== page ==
The GWR's attention to detail, which was typical of the its whole approach, especially in Swindon, is borne out in the building's clocks, including one that sat proudly on a small tower. These were all electrically controlled by a master clock.
For the more than 50 years the sports ground would generate much affection among many railway workers and the enterprise also proved a benefit to the town in general as the Swindon Athletic Association was allowed to affiliate to the GWRSAA (or the BRWRAA as it became after nationalisation - initials that were emblazoned across the front gates of the site).
But there was an irony to its success.
It was a kind of crowning glory of Swindon's railway heritage and came just as the heyday of the industry - marked by the production of the flagship King class locomotives of the late 1920s - was passing.
Swindon Works, in fact, was beginning the long, slow decline that would culminate in its closure in 1986.
The sports club remained open even after the Works closed, but there was a bitter end to the story as developers eyed the land and arguments raged over what should happen to it, before it was finally sold in 1997.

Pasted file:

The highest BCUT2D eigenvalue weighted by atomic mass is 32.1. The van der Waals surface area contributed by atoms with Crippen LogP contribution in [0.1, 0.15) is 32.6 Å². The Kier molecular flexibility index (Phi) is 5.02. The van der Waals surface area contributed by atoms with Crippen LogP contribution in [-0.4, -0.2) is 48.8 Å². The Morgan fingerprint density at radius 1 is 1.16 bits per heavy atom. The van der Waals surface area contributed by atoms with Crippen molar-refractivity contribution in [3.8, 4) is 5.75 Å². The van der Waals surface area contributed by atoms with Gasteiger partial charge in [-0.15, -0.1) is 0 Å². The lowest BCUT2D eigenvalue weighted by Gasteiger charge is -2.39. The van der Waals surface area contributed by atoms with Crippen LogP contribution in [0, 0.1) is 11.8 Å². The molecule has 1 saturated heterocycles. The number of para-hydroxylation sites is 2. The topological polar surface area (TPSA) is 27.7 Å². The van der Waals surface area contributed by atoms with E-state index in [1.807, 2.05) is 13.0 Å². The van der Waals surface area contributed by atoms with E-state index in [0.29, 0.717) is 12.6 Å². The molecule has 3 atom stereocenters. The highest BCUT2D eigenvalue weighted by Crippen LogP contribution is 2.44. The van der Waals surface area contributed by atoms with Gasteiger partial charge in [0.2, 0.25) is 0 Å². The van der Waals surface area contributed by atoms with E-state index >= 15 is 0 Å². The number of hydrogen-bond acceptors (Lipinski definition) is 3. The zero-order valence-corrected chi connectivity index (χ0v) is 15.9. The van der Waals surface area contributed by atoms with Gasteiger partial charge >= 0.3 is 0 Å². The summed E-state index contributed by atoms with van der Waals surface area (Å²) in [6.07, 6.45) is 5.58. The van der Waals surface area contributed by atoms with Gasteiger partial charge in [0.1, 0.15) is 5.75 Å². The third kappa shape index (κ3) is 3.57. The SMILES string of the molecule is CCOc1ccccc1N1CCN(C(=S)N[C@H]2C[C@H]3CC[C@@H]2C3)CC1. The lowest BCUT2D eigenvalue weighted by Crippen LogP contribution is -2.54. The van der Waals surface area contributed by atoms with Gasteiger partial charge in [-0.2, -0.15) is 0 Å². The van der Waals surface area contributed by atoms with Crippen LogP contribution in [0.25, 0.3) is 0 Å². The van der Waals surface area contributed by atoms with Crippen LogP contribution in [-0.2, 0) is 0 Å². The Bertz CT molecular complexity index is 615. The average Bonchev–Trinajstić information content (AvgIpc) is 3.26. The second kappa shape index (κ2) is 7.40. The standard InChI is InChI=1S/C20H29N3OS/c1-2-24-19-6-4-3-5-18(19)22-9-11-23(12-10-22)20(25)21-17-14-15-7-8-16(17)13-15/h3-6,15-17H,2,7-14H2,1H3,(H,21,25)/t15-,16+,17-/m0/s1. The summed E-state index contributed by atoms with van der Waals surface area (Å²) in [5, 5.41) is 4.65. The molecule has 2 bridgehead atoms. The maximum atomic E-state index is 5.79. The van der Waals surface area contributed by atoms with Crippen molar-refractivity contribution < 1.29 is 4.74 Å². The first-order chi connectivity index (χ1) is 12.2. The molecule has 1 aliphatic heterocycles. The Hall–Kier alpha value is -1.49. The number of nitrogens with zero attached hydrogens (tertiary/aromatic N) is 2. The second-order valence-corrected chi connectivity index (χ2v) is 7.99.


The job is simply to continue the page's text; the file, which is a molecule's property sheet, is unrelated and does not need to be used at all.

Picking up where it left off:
Although the Great Western Railway Staff Association was able to lease the pavilion, an air of inevitability soured the latter years, and it was a surprise to no-one when the GWR sports era finally came in August 2005 as the club's gates closed for good.
Development of the area for housing is now looking increasingly likely.
Whether it now generates good memories or leaves a bad taste in the mouth, there is no doubt that the GWR sports ground was a symbol of Swindon's success and proud social and industrial heritage - and was held dear by many local people.
To mark the end of the sports ground's existence, the business planning on developing the land kindly donated the iconic gates that marked the entrance to the ground to STEAM Museum, for them to add to their existing collection of GWR memorabilia, ensuring that the memory of this much-loved and well-used space is not forgotten.
So a fitting epitaph is probably a verse that appeared in a staff magazine in the 1960s, which was surely written with the sports ground in mind:
The afternoon crawls painfully away;
The laggard clock slides sluggishly up to three;
Two trolleys trundle forth in bright array;
Now Heaven be praised, they bring our well-urned tea.
|Supermarine Sports Club|